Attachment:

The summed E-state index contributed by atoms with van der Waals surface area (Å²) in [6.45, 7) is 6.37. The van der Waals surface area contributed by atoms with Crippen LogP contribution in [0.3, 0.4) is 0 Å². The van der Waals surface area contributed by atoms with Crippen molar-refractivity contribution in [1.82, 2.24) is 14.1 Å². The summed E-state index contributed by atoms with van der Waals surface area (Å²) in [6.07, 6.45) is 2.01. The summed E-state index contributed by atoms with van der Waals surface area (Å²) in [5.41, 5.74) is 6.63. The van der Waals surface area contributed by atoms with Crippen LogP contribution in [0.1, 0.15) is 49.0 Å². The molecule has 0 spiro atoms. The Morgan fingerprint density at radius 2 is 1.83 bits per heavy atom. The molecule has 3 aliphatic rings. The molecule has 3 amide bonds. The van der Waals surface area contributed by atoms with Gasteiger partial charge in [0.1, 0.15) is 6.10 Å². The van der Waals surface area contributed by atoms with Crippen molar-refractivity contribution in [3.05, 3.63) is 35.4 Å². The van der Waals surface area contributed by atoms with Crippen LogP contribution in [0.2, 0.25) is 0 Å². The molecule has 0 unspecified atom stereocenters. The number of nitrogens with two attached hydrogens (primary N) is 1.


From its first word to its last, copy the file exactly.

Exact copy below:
The summed E-state index contributed by atoms with van der Waals surface area (Å²) in [6.45, 7) is 6.37. The van der Waals surface area contributed by atoms with Crippen LogP contribution in [0.3, 0.4) is 0 Å². The van der Waals surface area contributed by atoms with Crippen molar-refractivity contribution in [1.82, 2.24) is 14.1 Å². The summed E-state index contributed by atoms with van der Waals surface area (Å²) in [6.07, 6.45) is 2.01. The summed E-state index contributed by atoms with van der Waals surface area (Å²) in [5.41, 5.74) is 6.63. The van der Waals surface area contributed by atoms with Crippen LogP contribution in [0.1, 0.15) is 49.0 Å². The molecule has 0 spiro atoms. The Morgan fingerprint density at radius 2 is 1.83 bits per heavy atom. The molecule has 3 aliphatic rings. The molecule has 3 amide bonds. The van der Waals surface area contributed by atoms with Gasteiger partial charge in [0.1, 0.15) is 6.10 Å². The van der Waals surface area contributed by atoms with Crippen molar-refractivity contribution in [3.05, 3.63) is 35.4 Å². The van der Waals surface area contributed by atoms with Crippen LogP contribution in [0.2, 0.25) is 0 Å². The molecule has 0 unspecified atom stereocenters. The number of nitrogens with two attached hydrogens (primary N) is 1.